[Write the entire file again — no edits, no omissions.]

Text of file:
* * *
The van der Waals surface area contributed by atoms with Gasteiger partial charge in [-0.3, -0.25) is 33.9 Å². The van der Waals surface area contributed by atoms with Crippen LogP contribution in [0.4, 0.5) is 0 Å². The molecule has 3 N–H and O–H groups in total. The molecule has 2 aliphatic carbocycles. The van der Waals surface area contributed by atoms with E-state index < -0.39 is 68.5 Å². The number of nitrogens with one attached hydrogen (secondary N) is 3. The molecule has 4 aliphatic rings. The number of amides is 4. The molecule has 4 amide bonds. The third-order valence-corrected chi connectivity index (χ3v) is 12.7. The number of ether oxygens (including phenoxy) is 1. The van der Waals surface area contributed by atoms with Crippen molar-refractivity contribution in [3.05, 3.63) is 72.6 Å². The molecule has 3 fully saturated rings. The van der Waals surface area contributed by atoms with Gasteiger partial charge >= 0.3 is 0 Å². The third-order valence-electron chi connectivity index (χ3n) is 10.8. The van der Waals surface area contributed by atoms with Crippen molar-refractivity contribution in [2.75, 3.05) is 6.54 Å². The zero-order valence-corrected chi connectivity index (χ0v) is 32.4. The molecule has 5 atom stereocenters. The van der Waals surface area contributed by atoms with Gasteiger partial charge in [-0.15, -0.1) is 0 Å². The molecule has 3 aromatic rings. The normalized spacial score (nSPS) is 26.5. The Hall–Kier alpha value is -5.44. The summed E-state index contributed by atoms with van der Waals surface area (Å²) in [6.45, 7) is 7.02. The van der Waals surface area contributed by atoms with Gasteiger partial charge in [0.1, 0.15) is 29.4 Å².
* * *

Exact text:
The van der Waals surface area contributed by atoms with Gasteiger partial charge in [-0.3, -0.25) is 33.9 Å². The van der Waals surface area contributed by atoms with Crippen LogP contribution in [0.4, 0.5) is 0 Å². The molecule has 3 N–H and O–H groups in total. The molecule has 2 aliphatic carbocycles. The van der Waals surface area contributed by atoms with E-state index < -0.39 is 68.5 Å². The number of nitrogens with one attached hydrogen (secondary N) is 3. The molecule has 4 aliphatic rings. The number of amides is 4. The molecule has 4 amide bonds. The third-order valence-corrected chi connectivity index (χ3v) is 12.7. The number of ether oxygens (including phenoxy) is 1. The van der Waals surface area contributed by atoms with Crippen molar-refractivity contribution in [3.05, 3.63) is 72.6 Å². The molecule has 3 fully saturated rings. The van der Waals surface area contributed by atoms with Gasteiger partial charge >= 0.3 is 0 Å². The third-order valence-electron chi connectivity index (χ3n) is 10.8. The van der Waals surface area contributed by atoms with Crippen molar-refractivity contribution in [2.75, 3.05) is 6.54 Å². The zero-order valence-corrected chi connectivity index (χ0v) is 32.4. The molecule has 5 atom stereocenters. The van der Waals surface area contributed by atoms with Gasteiger partial charge in [-0.15, -0.1) is 0 Å². The molecule has 3 aromatic rings. The normalized spacial score (nSPS) is 26.5. The Hall–Kier alpha value is -5.44. The summed E-state index contributed by atoms with van der Waals surface area (Å²) in [6.45, 7) is 7.02. The van der Waals surface area contributed by atoms with Gasteiger partial charge in [0.1, 0.15) is 29.4 Å².